Disappear Here – Bad Suns
October 25, 2016
Since 2014, Bad Suns’ record selling album titled Language and Perspective has earned them increasingly abrupt attention in the alternative music world. Their hit single “Cardiac Arrest” was ranked #17 on the Billboard Alternative Charts and they’ve opened for bands like the 1975 and The Neighbourhood. Yet throughout their climb to success, the band felt an undenying pressure to make the second album, Disappear Here, as worthy to fans as the first album, which frontman Christo Bowman, drummer Miles Morris, bassist Gavin Bennett, and guitarist Ray Libby succeeded in doing. Bad Suns came back with their dynamic post punk melodies and elevated the sound onto a more personal level for fans.
The opening track of the album, “Disappear Here” reassures fans that the sound of Bad Sun’s hasn’t changed dramatically, with its prevalent catchy and infectious chorus recalling to the first album’s popular single, “Transpose.” However, diving deeper into the album, fans hear a new side of Bad Suns’ addictive sounds with songs like “HeartBreaker,” “Outskirts of Paradise,” “Violet,” “Patience” and “Daft Pretty Boys” bearing uplifting guitar chords and hypnotizing lyrics that leave the listener hooked. Along with their usual catchy songs, the band have opted to include synthesizers to add instrumental flavor to their usual standard ensemble of guitars and drums. Bowman also introduces more thematically dynamic lyrics than the last album in songs like “Love like Revenge,” “Even in my Dreams,” “Swimming in the Moonlight,” and “How am I not Myself.”
However, a main contrast from the new album in comparison to the first album debut is the introspective point of view present in slower songs on the new album, of which Bowman didn’t include a lot of in the first album. “Maybe We’re Meant to be Alone” stands as the most personal song on the album, with Bowman giving fans a more intimate perspective towards his love life present within his lyrics, on this sedated track. These more lyrically intimate songs are also evident in” Defeated” and “Off She Goes,” with Bowman putting meaningful craftsmanship into the leading progression of his vocals in the songs to emphasize the depth of his personal life within the lyrics.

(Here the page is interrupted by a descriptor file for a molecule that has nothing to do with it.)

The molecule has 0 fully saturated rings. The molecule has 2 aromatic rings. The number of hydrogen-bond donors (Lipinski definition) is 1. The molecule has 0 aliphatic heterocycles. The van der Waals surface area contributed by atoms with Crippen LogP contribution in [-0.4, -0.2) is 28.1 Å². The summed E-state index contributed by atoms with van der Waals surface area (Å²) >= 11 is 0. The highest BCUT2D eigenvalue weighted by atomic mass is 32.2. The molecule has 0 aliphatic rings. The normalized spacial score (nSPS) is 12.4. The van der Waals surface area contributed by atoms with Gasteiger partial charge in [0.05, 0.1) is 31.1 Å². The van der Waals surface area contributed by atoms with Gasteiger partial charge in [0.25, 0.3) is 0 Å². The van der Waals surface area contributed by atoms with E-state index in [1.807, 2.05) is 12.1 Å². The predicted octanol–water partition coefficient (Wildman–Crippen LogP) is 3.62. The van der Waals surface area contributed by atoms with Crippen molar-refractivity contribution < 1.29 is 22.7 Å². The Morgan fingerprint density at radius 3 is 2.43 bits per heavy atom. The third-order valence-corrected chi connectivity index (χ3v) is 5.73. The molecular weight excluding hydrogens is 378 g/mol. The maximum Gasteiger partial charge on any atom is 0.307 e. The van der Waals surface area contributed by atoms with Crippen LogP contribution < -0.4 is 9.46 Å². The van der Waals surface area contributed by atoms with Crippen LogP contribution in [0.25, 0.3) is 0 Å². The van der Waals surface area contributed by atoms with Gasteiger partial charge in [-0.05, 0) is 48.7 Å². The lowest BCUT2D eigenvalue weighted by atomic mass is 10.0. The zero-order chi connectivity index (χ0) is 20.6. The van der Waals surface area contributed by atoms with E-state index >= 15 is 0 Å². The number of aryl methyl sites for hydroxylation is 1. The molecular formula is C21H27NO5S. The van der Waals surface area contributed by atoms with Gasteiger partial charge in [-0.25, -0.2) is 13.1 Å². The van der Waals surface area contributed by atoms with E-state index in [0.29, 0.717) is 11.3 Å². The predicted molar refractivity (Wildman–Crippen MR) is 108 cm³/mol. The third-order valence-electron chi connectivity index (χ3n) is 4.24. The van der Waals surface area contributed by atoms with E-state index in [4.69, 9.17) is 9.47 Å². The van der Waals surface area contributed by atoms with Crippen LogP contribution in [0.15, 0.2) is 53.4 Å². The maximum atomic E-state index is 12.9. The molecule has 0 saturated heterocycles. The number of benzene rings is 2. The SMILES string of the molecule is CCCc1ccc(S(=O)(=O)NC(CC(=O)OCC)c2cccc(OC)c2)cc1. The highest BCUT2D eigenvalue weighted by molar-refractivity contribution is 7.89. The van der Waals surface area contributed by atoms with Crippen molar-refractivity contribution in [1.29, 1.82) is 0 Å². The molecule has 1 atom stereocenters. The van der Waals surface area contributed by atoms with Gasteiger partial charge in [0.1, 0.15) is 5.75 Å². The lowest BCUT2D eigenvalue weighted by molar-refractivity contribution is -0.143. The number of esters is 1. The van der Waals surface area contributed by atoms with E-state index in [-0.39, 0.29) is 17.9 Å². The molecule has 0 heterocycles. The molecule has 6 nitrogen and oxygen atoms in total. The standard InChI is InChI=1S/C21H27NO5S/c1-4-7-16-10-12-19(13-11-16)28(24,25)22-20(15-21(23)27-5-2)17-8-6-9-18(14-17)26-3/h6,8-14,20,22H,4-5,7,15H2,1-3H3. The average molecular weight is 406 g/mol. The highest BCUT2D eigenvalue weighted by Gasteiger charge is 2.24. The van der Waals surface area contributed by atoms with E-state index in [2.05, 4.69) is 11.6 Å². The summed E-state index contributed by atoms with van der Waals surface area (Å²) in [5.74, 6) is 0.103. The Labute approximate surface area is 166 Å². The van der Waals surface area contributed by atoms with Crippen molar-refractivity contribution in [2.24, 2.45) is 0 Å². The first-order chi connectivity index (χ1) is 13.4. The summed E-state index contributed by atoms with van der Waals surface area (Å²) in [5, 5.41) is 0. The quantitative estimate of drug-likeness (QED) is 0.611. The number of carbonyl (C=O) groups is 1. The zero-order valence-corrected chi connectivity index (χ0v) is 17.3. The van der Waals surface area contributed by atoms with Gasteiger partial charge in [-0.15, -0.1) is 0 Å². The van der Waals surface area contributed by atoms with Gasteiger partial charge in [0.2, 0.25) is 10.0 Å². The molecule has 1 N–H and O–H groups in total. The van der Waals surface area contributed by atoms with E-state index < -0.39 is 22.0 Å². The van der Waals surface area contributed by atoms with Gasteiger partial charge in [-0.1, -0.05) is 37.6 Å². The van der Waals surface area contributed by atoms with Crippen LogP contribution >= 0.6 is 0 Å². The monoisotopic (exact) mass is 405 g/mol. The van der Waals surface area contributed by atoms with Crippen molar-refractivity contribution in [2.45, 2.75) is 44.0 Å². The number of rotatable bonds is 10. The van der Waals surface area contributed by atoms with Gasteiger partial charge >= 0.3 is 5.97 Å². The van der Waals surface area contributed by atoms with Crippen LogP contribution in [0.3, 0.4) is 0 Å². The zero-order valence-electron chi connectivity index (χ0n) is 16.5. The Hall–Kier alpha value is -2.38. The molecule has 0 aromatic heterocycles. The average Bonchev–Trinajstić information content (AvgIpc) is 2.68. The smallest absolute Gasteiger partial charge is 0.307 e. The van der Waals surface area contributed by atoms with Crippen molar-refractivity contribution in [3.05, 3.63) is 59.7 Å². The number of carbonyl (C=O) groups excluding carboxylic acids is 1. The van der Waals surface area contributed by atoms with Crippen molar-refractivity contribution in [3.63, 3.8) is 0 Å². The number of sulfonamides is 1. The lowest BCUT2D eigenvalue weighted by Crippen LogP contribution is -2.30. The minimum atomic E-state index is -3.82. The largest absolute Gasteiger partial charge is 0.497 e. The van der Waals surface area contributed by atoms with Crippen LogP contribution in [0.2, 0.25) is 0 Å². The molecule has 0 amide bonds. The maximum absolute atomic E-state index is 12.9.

Disappear Here is noneless a work of art of an album, that surpassed all expectations of demeaning it as less than Language and Perspective. Bowman stepped up to the plate, with this album by creating a new take on Bad Suns, by tying in his personal life to this album in an equal amount of slow and upbeat songs. Bad Suns’ number of fans will only be going up, due to the smashing success of this new album, evident through their number of sold out shows for their upcoming tour in the Fall, proving Bowman, Morris, Bennett, and Libby effectively accomplished the anticipated revival of Bad Suns.